Photo of Trevor Wavrunek, a senior engineering physics major

As Trevor Wavrunek, a senior engineering physics major, prepares for graduation from the University of Wisconsin-Platteville this May, he credits his experience as an undergraduate researcher with helping him with his next academic goal. “I’m planning to go to grad school and earn a Ph.D. in material science engineering,” he said. “The skills I have learned will transfer directly after I graduate.”

Wavrunek, a Denmark, Wisconsin native, has spent the past three years researching the topic of an alternative to solvent-based microfabrication with Dr. Gokul Gopalakrishnan, associate professor of engineering physics. They are studying the uses of First Contact Polymer, developed by Dr. James Hamilton, professor of chemistry, and are using it for different instances of microfabrication and cleaning.

“The main thrust of our project is using [First Contact] to remove particulates from a micro-featured surface that has holes in it or features on the micro-scale,” said Wavrunek. “We are also looking at removing organic residues from the surface.”

The third part of the research Wavrunek is examining is a process called lift-off. According to Wavrunek, several microelectronic devices are built of very thin films of metal that act like wires.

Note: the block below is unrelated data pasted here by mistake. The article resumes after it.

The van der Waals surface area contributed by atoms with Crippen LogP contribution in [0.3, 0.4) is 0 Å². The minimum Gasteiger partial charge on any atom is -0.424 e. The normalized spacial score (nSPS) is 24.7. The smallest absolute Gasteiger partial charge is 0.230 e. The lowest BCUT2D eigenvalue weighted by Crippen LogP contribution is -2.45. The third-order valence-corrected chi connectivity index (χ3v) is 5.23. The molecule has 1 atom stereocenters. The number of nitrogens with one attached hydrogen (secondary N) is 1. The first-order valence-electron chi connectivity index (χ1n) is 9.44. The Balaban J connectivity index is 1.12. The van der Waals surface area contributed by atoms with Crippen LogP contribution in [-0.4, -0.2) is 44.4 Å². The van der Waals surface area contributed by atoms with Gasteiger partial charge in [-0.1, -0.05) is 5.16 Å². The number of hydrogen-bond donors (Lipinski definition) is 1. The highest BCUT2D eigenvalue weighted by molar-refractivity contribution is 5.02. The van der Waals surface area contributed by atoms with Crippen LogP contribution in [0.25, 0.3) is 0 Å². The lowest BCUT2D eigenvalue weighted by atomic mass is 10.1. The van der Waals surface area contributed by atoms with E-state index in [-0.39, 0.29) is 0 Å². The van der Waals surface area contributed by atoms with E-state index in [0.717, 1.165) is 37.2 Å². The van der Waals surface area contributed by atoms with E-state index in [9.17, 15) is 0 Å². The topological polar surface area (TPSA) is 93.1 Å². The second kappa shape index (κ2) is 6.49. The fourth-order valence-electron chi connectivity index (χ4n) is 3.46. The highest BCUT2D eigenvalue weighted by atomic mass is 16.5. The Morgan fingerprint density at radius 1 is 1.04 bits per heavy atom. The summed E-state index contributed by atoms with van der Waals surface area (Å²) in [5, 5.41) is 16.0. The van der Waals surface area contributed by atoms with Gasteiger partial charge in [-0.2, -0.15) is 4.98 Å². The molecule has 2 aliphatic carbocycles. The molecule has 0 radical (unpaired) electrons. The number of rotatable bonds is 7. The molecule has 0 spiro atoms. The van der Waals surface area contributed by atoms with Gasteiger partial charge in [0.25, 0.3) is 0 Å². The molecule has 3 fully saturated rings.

“The devices are created using lift-off, so we are investigating the polymer either as an assistance to that or replacement,” he said. “We found when you do the process and use First Contact instead of the solvent, you can create features that have more regular geometries.”

Throughout his collegiate journey, Wavrunek said he has obtained many skills by conducting undergraduate research, from how to better formulate an experiment to enhancing his communication skills. He is also appreciative of the industry events he has been able to attend.

In February, Wavrunek participated in the Innovation in Materials and Manufacturing virtual symposium, presented by WiSys and the Regional Materials and Manufacturing Network. He presented his research at the Student Showcase, where he received first place and a prize of $300.

“This was the first presentation that was entirely of my own doing,” said Wavrunek. “I wrote and prepared the presentation. It’s exciting that I got awarded for it.”

To learn more about the virtual symposium, visit